## 1. Theoretical background

Radiative transfer in climate models is treated as a one-dimensional process accounting only for the vertical direction. However, within the one-dimensional limit, some realistic features of the atmosphere can still be addressed. In this note, we will discuss the effects of atmospheric curvature and refraction and their impact on the radiation calculation. If the atmosphere is plane-parallel (PP) without spherical curvature, the solar beam pathlength in the atmosphere is *H*/*μ*_{0}, where *H* is the height of the atmosphere and *μ*_{0} = cos *θ*_{0}, *θ*_{0} is the solar zenith angle.

Because of the spherical curvature of the atmosphere, when *θ*_{0} is very large the solar beam pathlength could be significantly shorter than that of the PP case. Figure 1a shows the actual solar beam pathlength for the atmosphere with spherical curvature. For solar zenith angle *θ*_{0}, if there is no curvature, the solar beam pathlength from the top of the atmosphere (TOA) to the surface is *l*, but because of the atmospheric curvature the effective pathlength is *l*′. When the solar zenith is small, *l* and *l*′ are almost the same, but for a large solar zenith angle, the difference between *l* and *l*′ could be very large, with *l* approaching infinity as *θ*_{0} nears 90°.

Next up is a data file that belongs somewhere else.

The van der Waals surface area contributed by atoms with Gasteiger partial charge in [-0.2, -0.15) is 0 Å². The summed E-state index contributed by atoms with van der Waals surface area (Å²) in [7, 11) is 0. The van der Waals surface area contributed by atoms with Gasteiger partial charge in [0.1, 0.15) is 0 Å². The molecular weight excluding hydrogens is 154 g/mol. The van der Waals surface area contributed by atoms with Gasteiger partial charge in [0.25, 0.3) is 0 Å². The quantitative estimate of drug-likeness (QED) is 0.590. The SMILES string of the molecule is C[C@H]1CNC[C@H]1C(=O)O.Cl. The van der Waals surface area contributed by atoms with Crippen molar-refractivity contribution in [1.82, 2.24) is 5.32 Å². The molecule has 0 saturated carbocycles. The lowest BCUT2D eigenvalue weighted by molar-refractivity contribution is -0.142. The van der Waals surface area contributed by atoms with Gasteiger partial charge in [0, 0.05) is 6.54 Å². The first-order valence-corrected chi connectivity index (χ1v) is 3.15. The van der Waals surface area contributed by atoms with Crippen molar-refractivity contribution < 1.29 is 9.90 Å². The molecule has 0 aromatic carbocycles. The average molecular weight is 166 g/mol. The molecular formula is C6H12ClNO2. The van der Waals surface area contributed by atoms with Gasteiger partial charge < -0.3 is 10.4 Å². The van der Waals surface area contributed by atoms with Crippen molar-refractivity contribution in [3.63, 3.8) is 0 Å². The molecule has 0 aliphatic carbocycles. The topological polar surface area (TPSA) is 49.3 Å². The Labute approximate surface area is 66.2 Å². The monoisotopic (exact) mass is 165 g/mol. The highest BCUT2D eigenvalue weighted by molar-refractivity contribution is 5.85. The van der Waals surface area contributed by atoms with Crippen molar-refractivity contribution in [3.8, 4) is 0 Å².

*μ*=

_{e}*l*′/

*H*, the following equation can be derived (Robinson 1966),where

*R*is the radius of the earth and

*H*is the considered thickness of the atmosphere as shown in Fig. 1a.

The atmosphere is vertically inhomogeneous with gaseous density exponentially decaying with height; *H* in (1) should be taken as a mean height by replacing the inhomogeneous atmosphere with an equivalent homogeneous atmosphere. In Robinson (1966), *H* is defined as *H* = *P _{g}*/

*gρ*, where

_{g}*P*and

_{g}*ρ*are the pressure and density at the surface, respectively, and

_{g}*g*is the gravitational constant. Here,

*H*is the so-called scale height of the atmosphere, typically

*H*= 7 km (global mean value).